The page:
Transparent upgrade of a system service or application

- Google

Systems and methods for updating an application without a restart are provided. A processor can start a second application instance while a first application instance is still executing. The first application instance can transfer a first set of state information to the second application instance. The second application instance can declare its readiness for activation in response to completion of the transfer. The first application instance can deactivate in response to the declaration. Deactivation includes transferring a second set of state information from the first application instance to the second application instance and releasing single-access resources. The second application instance can activate. Activation includes receiving the second set of state information, and accessing the single-access resources. The second application instance can declare that activation is complete in response to completion of the activation. The first application instance can terminate in response to the declaration.

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Description

BACKGROUND

In long-running systems, it is often necessary to upgrade a service or application to incorporate bug fixes, new features, and/or performance enhancements. Traditionally, upgrades involve stopping the service, making the change, and restarting the service as three distinct steps. Because this process takes the service offline or a period of time, the upgrade is not transparent and can disrupt the user.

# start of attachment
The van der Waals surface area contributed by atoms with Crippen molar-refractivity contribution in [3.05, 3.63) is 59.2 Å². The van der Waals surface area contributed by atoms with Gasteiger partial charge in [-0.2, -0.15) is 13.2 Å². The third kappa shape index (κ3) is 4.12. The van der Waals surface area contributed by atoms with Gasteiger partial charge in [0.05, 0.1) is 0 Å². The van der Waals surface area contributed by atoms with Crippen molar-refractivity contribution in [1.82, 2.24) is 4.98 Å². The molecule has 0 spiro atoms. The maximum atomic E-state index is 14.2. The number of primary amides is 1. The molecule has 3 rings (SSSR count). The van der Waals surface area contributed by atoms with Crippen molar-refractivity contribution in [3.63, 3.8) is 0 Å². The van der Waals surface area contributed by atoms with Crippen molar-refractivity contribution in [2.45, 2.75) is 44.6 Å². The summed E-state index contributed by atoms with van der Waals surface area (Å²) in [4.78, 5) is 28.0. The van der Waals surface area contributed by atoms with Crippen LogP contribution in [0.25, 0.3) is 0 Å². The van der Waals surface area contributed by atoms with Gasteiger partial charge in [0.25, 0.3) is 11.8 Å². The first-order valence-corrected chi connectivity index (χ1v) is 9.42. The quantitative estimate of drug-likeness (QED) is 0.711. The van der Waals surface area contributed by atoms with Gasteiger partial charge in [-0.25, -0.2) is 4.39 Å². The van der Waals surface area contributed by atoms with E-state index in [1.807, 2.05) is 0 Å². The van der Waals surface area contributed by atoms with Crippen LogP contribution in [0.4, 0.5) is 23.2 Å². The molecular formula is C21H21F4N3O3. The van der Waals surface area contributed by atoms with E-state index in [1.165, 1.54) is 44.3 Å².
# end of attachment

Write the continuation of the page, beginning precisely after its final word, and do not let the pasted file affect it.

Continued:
SUMMARY

At least one aspect is directed to a system for updating an application without a restart. The system includes a processor and a memory having instructions stored thereon. The instructions cause the processor to execute a first application instance. The instructions cause the processor to start a second application instance while the first application instance is still executing. The second application instance includes an updated version of the first application instance. The instructions cause the processor to transfer a first set of state information from the first application instance to the second application instance. The instructions cause the processor to declare, by the second application instance in response to completion of the transfer of the first set of state information, readiness for activation. The instructions cause the processor to deactivate the first application instance. Deactivation includes transferring a second set of state information from the first application instance to the second application instance. Deactivation includes releasing, by the first application instance, single-access resources. The instructions cause the processor to activate the second application instance. Activation includes receiving the second set of state information, and accessing the single-access resources. The instructions cause the processor to declare, by the second application instance in response to completion of the activation of the second application instance, that activation is complete. The instructions cause the processor to terminate the first application instance.

In some implementations, the instructions can cause the processor to execute a master application to coordinate operations between the first application instance and the second application instance. The master application can initiate the start of the second application instance, receive the declaration of readiness for activation from the second application instance, instruct the first application instance to deactivate subject to receiving the declaration of readiness, receive a notification from the first application instance that deactivation is complete, instruct the second application instance to activate subject to receiving the notification, and terminate the first application instance. In some implementations, the master application can coordinate operations between a third application instance and a fourth application instance including an update of the third application instance, wherein the third application instance and the fourth application instance perform a different service from the first application instance and the second application instance.